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Tire Changer & Wheel Balancer Guide

Tire Changers

In many ways, tire changer machines are the most confusing pieces of equipment we sell. There are several features to consider and each brand seems to have their own jargon, which confuses things further. What follows is our attempt to simplify the discussion. We identify the features and offer our views on what tire changing machine we think you should have, depending on your type of business.

It's important to understand the steps involved with mounting/demounting a tire. As you move from the base tire changer machine to those with multiple assists and other features, what they are doing is making it less physical and adding the capability to handle specialty tires such as run flats and low profile. However, these features add complexity and are not necessary or a good fit for many shops.

1) Tower Type - Tilt-Back versus Rigid Column

Fixed Column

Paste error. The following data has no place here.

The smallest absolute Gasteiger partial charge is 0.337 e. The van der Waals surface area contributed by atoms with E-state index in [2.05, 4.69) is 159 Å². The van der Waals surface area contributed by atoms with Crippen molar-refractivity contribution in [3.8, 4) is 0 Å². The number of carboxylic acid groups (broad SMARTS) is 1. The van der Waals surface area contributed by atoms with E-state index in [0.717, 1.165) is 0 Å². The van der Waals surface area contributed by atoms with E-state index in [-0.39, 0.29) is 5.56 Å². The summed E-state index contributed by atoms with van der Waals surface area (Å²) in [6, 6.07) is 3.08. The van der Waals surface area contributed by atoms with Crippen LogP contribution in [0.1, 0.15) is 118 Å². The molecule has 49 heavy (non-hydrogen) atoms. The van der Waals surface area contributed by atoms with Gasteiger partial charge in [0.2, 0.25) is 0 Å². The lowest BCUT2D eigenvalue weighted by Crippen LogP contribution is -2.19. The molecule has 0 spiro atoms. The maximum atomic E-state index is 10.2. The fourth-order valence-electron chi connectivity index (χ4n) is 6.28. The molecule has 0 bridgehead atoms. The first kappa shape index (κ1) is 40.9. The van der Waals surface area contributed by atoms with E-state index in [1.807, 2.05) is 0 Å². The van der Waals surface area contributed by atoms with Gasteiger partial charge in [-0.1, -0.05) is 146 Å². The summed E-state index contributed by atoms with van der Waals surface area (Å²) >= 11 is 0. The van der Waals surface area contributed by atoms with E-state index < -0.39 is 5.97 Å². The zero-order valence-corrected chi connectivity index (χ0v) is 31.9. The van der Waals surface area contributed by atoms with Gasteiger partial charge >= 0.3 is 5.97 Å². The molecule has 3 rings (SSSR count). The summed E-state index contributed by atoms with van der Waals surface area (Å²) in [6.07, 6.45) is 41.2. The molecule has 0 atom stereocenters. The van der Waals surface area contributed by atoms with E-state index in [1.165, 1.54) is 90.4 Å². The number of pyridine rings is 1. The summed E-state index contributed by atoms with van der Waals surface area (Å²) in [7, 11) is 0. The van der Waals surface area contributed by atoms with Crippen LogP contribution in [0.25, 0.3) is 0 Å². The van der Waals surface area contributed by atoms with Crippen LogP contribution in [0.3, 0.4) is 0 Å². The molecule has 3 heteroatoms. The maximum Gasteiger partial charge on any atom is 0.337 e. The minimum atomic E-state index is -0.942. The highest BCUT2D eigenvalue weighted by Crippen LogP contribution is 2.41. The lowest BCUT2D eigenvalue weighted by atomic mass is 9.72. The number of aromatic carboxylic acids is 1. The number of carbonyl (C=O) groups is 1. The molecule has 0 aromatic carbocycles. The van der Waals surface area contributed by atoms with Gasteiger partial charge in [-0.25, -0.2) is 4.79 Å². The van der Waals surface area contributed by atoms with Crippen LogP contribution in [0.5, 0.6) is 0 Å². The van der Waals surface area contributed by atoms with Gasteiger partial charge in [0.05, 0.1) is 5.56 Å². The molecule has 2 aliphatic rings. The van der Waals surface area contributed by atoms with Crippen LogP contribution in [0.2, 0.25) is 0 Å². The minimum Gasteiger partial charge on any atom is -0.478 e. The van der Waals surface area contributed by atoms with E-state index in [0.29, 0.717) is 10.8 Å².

Ranger R980XR NextGen Tire Changer.The traditional and still most common tire changer machines are the rigid column. The tower is fixed, and the mount/demount head is on a swing arm. Advantages of a swing arm changer are that they have a smaller footprint in your shop and have fewer moving parts.

Tilt Back Column

Tilt back tower on tire changerWith the swing arm moving in from the side, it means the mount/demount head offset may need to be adjusted if you are changing a large variety of wheel sizes - i.e. the head needs to be more or less parallel to the rim. If you almost always stick with 15"-18" wheels, you probably would rarely need any adjustment. If the head needs to be adjusted, it is done manually by loosening a couple screws or the changer might have a quick change head, like on our R30XLT (optional on other models).

With a tilt-back, the mount/demount head is always where it needs to be, regardless of wheel size. On a tilt-back, the head is closer to the tower and there will be less flexing, and excessive flexing can lead to wheel damage.


2) Mount/Demount Head

Ranger NEXTGEN Tire Changer Mount and Demount HeadThe purpose of the mount/demount head is two fold. First, for demounting, the tool bar is leveraged on the head as you insert the bar under the tire and pull back on the tire bar to lift the bead up on to the mount/demount head. Then, as the turntable turns, the shape of the head forces the tire bead to lift off the wheel. Second, for mounting, the shape of the head guides the bead back onto the rim as the turntable turns.